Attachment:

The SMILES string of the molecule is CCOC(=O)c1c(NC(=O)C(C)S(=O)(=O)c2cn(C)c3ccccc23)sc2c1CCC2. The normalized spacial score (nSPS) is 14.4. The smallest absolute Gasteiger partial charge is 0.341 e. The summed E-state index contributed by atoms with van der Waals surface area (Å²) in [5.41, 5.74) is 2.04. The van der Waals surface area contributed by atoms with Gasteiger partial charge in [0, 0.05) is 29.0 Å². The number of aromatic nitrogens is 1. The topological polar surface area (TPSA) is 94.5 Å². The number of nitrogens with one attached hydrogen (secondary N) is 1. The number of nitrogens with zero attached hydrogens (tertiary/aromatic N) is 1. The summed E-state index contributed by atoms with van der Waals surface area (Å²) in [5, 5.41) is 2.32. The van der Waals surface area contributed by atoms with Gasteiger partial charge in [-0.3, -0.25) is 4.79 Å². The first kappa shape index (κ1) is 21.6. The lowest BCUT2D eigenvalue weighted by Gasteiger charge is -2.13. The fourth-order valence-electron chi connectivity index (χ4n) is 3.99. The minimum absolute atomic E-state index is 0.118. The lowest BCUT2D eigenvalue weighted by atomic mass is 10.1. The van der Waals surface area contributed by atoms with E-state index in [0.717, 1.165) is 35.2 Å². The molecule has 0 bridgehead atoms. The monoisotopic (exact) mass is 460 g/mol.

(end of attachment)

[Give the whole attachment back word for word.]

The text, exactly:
The SMILES string of the molecule is CCOC(=O)c1c(NC(=O)C(C)S(=O)(=O)c2cn(C)c3ccccc23)sc2c1CCC2. The normalized spacial score (nSPS) is 14.4. The smallest absolute Gasteiger partial charge is 0.341 e. The summed E-state index contributed by atoms with van der Waals surface area (Å²) in [5.41, 5.74) is 2.04. The van der Waals surface area contributed by atoms with Gasteiger partial charge in [0, 0.05) is 29.0 Å². The number of aromatic nitrogens is 1. The topological polar surface area (TPSA) is 94.5 Å². The number of nitrogens with one attached hydrogen (secondary N) is 1. The number of nitrogens with zero attached hydrogens (tertiary/aromatic N) is 1. The summed E-state index contributed by atoms with van der Waals surface area (Å²) in [5, 5.41) is 2.32. The van der Waals surface area contributed by atoms with Gasteiger partial charge in [-0.3, -0.25) is 4.79 Å². The first kappa shape index (κ1) is 21.6. The lowest BCUT2D eigenvalue weighted by Gasteiger charge is -2.13. The fourth-order valence-electron chi connectivity index (χ4n) is 3.99. The minimum absolute atomic E-state index is 0.118. The lowest BCUT2D eigenvalue weighted by atomic mass is 10.1. The van der Waals surface area contributed by atoms with E-state index in [0.717, 1.165) is 35.2 Å². The molecule has 0 bridgehead atoms. The monoisotopic (exact) mass is 460 g/mol.